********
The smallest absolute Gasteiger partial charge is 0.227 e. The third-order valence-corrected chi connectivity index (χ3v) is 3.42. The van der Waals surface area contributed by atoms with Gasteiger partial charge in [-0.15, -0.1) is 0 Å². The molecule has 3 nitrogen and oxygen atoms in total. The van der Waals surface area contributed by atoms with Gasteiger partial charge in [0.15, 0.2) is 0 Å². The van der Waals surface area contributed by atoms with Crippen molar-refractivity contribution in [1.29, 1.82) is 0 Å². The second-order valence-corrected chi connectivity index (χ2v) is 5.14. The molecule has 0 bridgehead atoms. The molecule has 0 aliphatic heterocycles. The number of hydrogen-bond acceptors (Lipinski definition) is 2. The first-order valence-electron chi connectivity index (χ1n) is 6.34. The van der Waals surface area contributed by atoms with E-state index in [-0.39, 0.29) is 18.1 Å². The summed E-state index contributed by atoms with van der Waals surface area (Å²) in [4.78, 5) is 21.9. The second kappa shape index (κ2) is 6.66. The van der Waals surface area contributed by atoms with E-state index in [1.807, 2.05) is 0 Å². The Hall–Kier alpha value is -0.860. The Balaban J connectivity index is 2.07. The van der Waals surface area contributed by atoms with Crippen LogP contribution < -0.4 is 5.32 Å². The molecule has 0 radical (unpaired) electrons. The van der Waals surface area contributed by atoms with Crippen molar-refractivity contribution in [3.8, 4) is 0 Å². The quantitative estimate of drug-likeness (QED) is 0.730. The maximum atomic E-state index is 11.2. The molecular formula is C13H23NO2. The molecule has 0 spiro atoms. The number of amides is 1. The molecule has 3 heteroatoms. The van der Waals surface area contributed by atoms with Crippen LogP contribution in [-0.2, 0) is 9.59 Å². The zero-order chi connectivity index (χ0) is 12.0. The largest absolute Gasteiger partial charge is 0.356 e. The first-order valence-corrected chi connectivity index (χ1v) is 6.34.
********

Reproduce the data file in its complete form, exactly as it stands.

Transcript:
The smallest absolute Gasteiger partial charge is 0.227 e. The third-order valence-corrected chi connectivity index (χ3v) is 3.42. The van der Waals surface area contributed by atoms with Gasteiger partial charge in [-0.15, -0.1) is 0 Å². The molecule has 3 nitrogen and oxygen atoms in total. The van der Waals surface area contributed by atoms with Gasteiger partial charge in [0.15, 0.2) is 0 Å². The van der Waals surface area contributed by atoms with Crippen molar-refractivity contribution in [1.29, 1.82) is 0 Å². The second-order valence-corrected chi connectivity index (χ2v) is 5.14. The molecule has 0 bridgehead atoms. The molecule has 0 aliphatic heterocycles. The number of hydrogen-bond acceptors (Lipinski definition) is 2. The first-order valence-electron chi connectivity index (χ1n) is 6.34. The van der Waals surface area contributed by atoms with E-state index in [-0.39, 0.29) is 18.1 Å². The summed E-state index contributed by atoms with van der Waals surface area (Å²) in [4.78, 5) is 21.9. The second kappa shape index (κ2) is 6.66. The van der Waals surface area contributed by atoms with E-state index in [1.807, 2.05) is 0 Å². The Hall–Kier alpha value is -0.860. The Balaban J connectivity index is 2.07. The van der Waals surface area contributed by atoms with Crippen LogP contribution < -0.4 is 5.32 Å². The molecule has 0 radical (unpaired) electrons. The van der Waals surface area contributed by atoms with Crippen molar-refractivity contribution in [3.8, 4) is 0 Å². The quantitative estimate of drug-likeness (QED) is 0.730. The maximum atomic E-state index is 11.2. The molecular formula is C13H23NO2. The molecule has 0 spiro atoms. The number of amides is 1. The molecule has 3 heteroatoms. The van der Waals surface area contributed by atoms with Crippen LogP contribution in [-0.2, 0) is 9.59 Å². The zero-order chi connectivity index (χ0) is 12.0. The largest absolute Gasteiger partial charge is 0.356 e. The first-order valence-corrected chi connectivity index (χ1v) is 6.34.